Bid for higher SRA fining powers and lower burden of proof “on government agenda”

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10 August 2017


Nally: SDT will remain the master of its own destiny

The Treasury yesterday finally published an update on progress with the recommendations of the Insurance Fraud Taskforce, showing that the possibility of increasing the fining power of the Solicitors Regulation Authority (SRA) remains on the agenda.

The update – which is six months’ old – also indicated that reconsidering the standard of proof before the Solicitors Disciplinary Tribunal could also be considered, while work is being done on a model letter insurers can send to claimants to make sure they have instructed lawyers.

The taskforce’s report, which was published in January 2016, contained 26 recommendations, including that the government should consider strengthening the fining powers of the SRA for fraudulent or corrupt activity – it is currently limited to £2,000 for ‘traditional’ law firms and their staff, compared to £250m for alternative business structures and £50m for those working in them.

The SRA has been lobbying for this for several years.

The taskforce also recommended that the government should consider reviewing the standard of proof at the tribunal, as it said the criminal standard “means that those who are dishonest on the balance of probabilities (the civil standard of proof) can continue to practise”.

It said: “This undermines the strength of the regulator, and means its enforcement actions may not act as a credible deterrent.”

On these two issues, the update said: “The government committed to consider whether the SRA’s enforcement powers should be strengthened, including potentially increasing its fining powers.”

The Bar Standards Board is currently considering the responses to its consultation on whether to lower the standard of proof in cases before the Bar Disciplinary Tribunal.

In its response to the consultation, the SDT – which is under pressure from the SRA to move to the civil standard – said it would be consulting on the issue.

SDT president Edward Nally said: “The SDT will remain the master of its own destiny in this debate. Its membership will do what it believes to be right in a rational, informed, evidence-based manner.

“The SDT will lead on the issue of the standard of proof applied in its proceedings on its own terms and in its own time and will not be distracted by the sometimes ill-informed rhetoric of others.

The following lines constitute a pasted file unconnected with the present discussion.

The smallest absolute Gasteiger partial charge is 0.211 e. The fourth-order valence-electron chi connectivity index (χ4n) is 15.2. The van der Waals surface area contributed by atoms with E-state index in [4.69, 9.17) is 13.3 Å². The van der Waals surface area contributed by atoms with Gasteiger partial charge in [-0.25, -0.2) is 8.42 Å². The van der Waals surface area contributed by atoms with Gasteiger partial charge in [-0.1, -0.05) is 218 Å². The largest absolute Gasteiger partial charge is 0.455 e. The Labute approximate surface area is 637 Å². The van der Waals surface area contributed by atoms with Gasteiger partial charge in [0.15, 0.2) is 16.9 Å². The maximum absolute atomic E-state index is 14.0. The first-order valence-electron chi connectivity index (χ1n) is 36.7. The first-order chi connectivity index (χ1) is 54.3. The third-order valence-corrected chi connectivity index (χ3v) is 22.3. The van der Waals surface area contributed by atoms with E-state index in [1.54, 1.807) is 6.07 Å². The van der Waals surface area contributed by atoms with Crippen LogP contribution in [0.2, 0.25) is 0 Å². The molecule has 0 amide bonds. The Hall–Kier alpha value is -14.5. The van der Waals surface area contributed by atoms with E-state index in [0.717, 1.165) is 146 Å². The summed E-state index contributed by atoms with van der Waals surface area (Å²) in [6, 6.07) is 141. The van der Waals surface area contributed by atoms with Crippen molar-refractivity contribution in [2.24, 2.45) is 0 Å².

“The SDT is watching the BSB consultation with interest, recognising that the Bar’s tribunal is a smaller body than the SDT with different issues.”

The update also revealed work on to produce a standard letter for insurers to send to claimants directly to verify whether they have instructed a firm to represent them.

It said: “Whilst some guidance is provided in their guidance note, the Claims Portal board are currently considering more detailed guidance to include proposed wordings that insurers should utilise that would be acceptable to the Claims Portal Ltd behaviours committee…

“The SRA will continue to engage with organisations to seek information about firms that are possibly acting without valid instructions.

It said the Association of British Insurers (ABI) and Insurance Fraud Bureau (IFB) had commenced work to agree text of a model letter, to develop a list recommending what should/should not be discussed by telephone, and recommending evidential requirements.

A draft narrative was to be discussed with the SRA, prior to “buy-in” being sought from the Association of Personal Injury Lawyers, Motor Accident Solicitors Society, Forum of Insurance Lawyers, and ABI.

The agreed text will eventually be incorporated into the revised IFB counter fraud best practice guidance.

The update also reported on the ABI’s view that developing a “long-term cross-industry [anti-fraud] public communications strategy”, as recommended, required a “significant commitment” from the industry over 10 years or more. The project is still in the scoping phase.

Meanwhile, the insurance industry has extended its funding commitment for the Insurance Fraud Register until 2020, and is working on the ‘Counter Fraud Data Alliance’, an initiative to share proven fraud data between public and private sector organisations.



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